We’ve moved! As of Fall 2017, all new OEP blogs will be posted on the OEP website: http://ecohusky.uconn.edu/blog/
“Opportunity knocks when you least expect it.” For Katie Main, that proverb explains how she rejuvenated her passion about environmental sustainability and jump-started her path to an environmental career. As a sophomore, Katie experienced a couple of ‘reality checks.’ While she had found her place academically as a student in UConn’s Environmental Engineering program, her course load of upper-level math, physics, and chemistry momentarily distanced her from the environmental issues that led to her passion for nature and the environment in the first place, especially growing up as the daughter of a NY state park ranger and conservation officer.
Although her involvement in several environmental initiatives on campus provided her space to exercise her passion, she still craved more. It wasn’t until she heard of the Office of Environmental Policy through her active membership in the EcoHusky student group, that Katie was finally able to find a strong outlet for her passions as part of her college experience.
Since joining the OEP intern team in the spring of 2016, Katie has dedicated her time to several sustainability initiatives, including the maintenance of the Sustainability Office’s website and the Greenhouse Gas Inventory, roll-out of the EcoCoin program to reduce plastic bag use at the campus bookstore, and organization of Green Game Days. Of her responsibilities, Green Game Days (GGDs) continue to be her favorite projects – these outreach events are a perfect fusion of her interests both inside and outside of the office. As a season-ticket holder for UConn football and lifetime fan of UConn Basketball, GGDs allow Katie to show her UConn spirit while also promoting environmental stewardship to Husky Nation.
Now a senior in Environmental Engineering, where she is a dean’s list student, mentor and member of the Engineering Honors Society, Tau Beta Pi, Katie’s versatility as an OEP intern is always on display. When she is not working on some kind of graphic design (she designed the awesome new GGD logo last year), you can find Katie buried in the Greenhouse Gas Inventory excel spreadsheet or coordinating the rollout of the new UConn Bookstore EcoCoin. Outside of the OEP office, Katie spends a majority of her time involved in other campus activities, serving as the Treasurer for EcoHusky, an undergraduate research assistant in solar energy, and member of ECOalition, which is a caucus of student environmental leaders. On the off chance she is not doing any of these, you will most likely find Katie snuggled up with her best friend/dog Milo or obsessively planning her future super eco-friendly, and hopefully LEED-certified, home, on AutoCAD and Chief Architect.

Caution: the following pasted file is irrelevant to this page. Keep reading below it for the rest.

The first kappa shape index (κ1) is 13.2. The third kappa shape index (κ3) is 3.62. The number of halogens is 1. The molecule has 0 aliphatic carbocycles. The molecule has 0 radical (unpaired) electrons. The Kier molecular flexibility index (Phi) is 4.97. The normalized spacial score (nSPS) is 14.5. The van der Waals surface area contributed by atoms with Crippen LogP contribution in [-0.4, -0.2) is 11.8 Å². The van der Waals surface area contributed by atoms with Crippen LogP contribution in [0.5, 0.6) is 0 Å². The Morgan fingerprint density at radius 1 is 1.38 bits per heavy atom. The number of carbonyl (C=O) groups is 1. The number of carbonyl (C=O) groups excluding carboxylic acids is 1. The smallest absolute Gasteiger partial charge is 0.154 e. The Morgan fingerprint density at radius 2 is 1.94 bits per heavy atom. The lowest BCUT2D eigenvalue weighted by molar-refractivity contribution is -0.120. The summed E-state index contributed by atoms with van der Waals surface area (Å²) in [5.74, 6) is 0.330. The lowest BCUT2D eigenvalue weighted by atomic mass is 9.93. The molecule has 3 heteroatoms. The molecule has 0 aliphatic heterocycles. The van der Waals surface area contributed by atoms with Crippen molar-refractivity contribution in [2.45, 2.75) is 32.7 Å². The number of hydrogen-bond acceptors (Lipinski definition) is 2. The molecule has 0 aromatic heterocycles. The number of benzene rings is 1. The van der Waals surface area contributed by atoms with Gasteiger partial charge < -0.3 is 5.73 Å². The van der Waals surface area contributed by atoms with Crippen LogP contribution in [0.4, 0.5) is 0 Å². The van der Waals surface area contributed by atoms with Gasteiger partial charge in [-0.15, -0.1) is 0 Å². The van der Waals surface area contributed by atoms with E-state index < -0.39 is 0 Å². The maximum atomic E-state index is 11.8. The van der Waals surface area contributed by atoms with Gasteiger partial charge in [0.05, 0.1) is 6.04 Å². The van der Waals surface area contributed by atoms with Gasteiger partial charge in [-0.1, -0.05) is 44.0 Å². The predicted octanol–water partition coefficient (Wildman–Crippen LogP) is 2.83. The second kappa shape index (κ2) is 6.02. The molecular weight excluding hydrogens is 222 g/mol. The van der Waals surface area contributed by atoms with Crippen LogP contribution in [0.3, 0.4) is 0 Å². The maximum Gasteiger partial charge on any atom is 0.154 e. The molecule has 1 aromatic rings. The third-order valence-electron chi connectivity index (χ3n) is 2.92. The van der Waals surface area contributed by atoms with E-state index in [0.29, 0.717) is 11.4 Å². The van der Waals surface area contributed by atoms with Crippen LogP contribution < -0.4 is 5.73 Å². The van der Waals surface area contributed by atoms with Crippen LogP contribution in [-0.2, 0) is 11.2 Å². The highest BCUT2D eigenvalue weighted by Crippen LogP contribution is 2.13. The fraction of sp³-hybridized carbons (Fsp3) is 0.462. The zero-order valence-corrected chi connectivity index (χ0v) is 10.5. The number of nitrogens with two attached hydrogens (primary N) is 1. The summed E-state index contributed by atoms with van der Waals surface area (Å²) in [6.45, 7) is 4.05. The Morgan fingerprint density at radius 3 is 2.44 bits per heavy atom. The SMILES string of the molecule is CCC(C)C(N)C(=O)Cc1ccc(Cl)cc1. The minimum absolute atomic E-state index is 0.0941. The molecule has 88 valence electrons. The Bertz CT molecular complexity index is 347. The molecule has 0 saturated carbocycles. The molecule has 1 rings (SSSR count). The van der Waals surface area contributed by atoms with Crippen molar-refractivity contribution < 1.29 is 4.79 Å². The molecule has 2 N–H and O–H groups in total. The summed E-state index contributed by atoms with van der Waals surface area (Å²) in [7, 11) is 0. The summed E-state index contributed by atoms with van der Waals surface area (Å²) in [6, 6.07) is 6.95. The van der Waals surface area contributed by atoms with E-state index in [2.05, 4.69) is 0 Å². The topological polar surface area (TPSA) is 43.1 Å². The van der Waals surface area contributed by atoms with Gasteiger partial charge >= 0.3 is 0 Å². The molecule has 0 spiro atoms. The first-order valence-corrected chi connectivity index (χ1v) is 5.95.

And there we have it! The third installment of ‘Meet the OEP Interns.’ Next week, we will meet two more impressive interns, one of whom serves as the President of the Undergraduate Society of Plastics Engineers, and another who is a dual undergraduate/master’s student. Can you guess who?
Until next time!
Last week in the first edition of the ‘Meet the Interns’ series, we met seasoned intern Christen, a senior who began working at the OEP in her second semester. This week, we will meet two more talented interns, seniors Ben and Adrianna. Environmental crusaders in their own right, Ben and Adrianna are campus leaders who have tailored both their academic and work experience to fit their passion for the environment.
An Ecology and Evolutionary Biology major, Ben has defined this pursuit with active campus advocacy, serving as an officer in ECOalition and former Chair of the Honors’ Council Environmental Committee. These positions have allowed him to support initiatives such as the creation of a sustainability general education requirement. For Adrianna, an Environmental Studies major, her dual involvement as an intern and co-President of EcoHusky has enabled her push to prevent food waste and promote green offices across campus.
While they both have impressive track records as they begin their third consecutive year at the OEP, the question still remains: who are Ben and Adrianna?
To his colleagues at the OEP, Ben is a knowledgeable resource with a wealth of information regarding everything from sustainability-related courses on campus, to the best hiking trails in the Alps. His keen attention to detail allows him to serve as a lead intern on several projects such as the EcoMadness competition, the Environmental Leadership Awards, and the development of interpretive signs about wildlife and natural resources for hiking trails in the Hillside
Environmental Education Park. Outside of the OEP, Ben is an Eagle Scout and avid world traveler, with thirteen passport stamps to prove it. Through his travels, Ben has taken on several roles, such as serving as a UConn delegate at the UN’s Climate Summit in Morocco, a student of field ecology at a nature preserve in South Africa, a backpacker in northeastern Europe, and, this summer, a student at the prestigious Arava Institute for Environmental Studies in Israel. An aspiring wildlife conservationist with a wide variety of talents, Ben is well on his way!